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You would need a managed switch though, wouldn't you? Fairly pricy if it's a small business setup. –  Code Bling May 21 '11 at 16:36
    
If your modem is not also a NAT router, then this will require two IP addresses from your ISP. The WAN of each router would need its own public address in this configuration. –  Stephen Jennings May 21 '11 at 16:39
    
@Stephen Good point, didn't think about the fact that it would require two IP addresses from the ISP. Therefore, Turbo J's method is the way to go if you want a hardware solution. If I personally had to setup a private and public network, I would use Turbo J's solution with cheap routers (I like the WRT54GL personally) that are DD-WRT capable. My DD-WRT router has never locked up on me, and it will auto-restart when a critical error occurs (unlike most routers which will just hang.) No user-intervention required. –  Bandit May 21 '11 at 22:17

The problem with your proposed network topology is that Router 2 (the "public" router) is within Router 1's LAN. Therefore, if any computer on the public network requests a computer on your private network, the request goes to Router 2, who then sends it to your private local network.

The other answers provided are all feasible under some conditions. If you have two IP addresses from your ISP, I suggest using Bandit's answer. If your modem is also a NAT router, then I suggest Turbo J's answer (with "modem" and "router1" as the same device).

If these don't apply, then simply switching your private and public routers will also do the trick:

          INTERNET
             ||
            MODEM
             ||
 ----------------------------
 |         ROUTER A         |
 ----------------------------
      ||               ||
 -------------       PUBLIC
 |  ROUTER B |       NETWORK
 -------------
      ||
    PRIVATE
    NETWORK

With this topology, Router B is protecting your private network from intrustions by the public network. Anything on the private network will be able to connect to a computer on the public network, but not vice versa.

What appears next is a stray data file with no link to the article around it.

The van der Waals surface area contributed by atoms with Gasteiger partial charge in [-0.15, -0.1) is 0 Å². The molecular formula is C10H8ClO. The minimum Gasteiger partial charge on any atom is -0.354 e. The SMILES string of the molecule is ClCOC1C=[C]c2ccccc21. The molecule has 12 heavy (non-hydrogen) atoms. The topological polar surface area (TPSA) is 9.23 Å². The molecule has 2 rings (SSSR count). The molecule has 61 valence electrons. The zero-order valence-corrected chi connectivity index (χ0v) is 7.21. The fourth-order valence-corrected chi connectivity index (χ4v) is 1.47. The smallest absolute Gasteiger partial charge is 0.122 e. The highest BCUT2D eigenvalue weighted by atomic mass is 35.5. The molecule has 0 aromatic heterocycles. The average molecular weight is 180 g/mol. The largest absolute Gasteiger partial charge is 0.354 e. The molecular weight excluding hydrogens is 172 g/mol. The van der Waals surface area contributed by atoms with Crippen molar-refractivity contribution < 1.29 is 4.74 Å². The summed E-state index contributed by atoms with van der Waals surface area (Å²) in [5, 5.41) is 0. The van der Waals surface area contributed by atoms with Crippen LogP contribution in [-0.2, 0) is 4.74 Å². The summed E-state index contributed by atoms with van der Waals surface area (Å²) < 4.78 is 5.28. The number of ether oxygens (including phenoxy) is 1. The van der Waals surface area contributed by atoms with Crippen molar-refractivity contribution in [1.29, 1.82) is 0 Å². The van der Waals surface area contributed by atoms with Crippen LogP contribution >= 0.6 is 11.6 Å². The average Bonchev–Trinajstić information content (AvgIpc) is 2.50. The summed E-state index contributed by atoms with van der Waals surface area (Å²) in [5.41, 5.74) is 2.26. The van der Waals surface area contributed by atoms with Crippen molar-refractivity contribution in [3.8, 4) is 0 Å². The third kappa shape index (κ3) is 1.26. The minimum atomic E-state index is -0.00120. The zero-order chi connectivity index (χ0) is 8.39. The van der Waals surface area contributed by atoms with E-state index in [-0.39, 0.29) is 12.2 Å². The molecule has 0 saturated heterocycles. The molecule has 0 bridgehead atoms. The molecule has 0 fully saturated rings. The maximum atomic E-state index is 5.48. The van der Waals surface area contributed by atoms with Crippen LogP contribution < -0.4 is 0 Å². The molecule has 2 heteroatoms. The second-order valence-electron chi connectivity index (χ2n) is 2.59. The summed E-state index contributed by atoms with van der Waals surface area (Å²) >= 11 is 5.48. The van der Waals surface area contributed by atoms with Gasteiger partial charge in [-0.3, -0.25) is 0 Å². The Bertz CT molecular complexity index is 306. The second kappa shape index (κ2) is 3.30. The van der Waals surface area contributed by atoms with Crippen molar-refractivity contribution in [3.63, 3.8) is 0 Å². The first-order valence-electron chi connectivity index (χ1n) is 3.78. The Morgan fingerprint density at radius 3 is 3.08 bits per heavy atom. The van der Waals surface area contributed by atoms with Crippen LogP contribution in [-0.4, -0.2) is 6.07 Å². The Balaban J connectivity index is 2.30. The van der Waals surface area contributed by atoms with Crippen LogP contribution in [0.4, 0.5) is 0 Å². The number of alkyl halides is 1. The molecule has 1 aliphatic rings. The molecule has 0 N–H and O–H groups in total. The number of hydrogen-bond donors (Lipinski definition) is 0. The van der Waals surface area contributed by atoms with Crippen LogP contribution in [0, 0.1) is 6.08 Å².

The downside of this topology is that your private Internet connection depends on both Router A and Router B functioning. If either goes down, then the link between the private network and the Internet is broken.

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The problem is I don't want to go and mess about with the existing network. Is it not possible to restrict the routing so PCs on node 2 can't get to the other nodes (that aren't the router) on the main network? –  Graeme May 21 '11 at 17:04
    
@Graeme: It's not impossible, but your particular router may not allow it. This is what Code Bling is suggesting in his answer. If you can put DD-WRT on the router, then you could create the VLAN. But, it seems much easier to just switch the routers. –  Stephen Jennings May 22 '11 at 18:25

Get a router like the Draytek 2820n that supports multiple, isolated SSIDs and WLANs. Sorted.

http://www.draytek.co.uk/products/vigor2820.html

"The Multiple SSID features enables you to have up to four distinct or common virtual wireless access points. For example, you could have one for company usage, with access to your company LAN and another for public access which allows internet surfing only."

enter image description here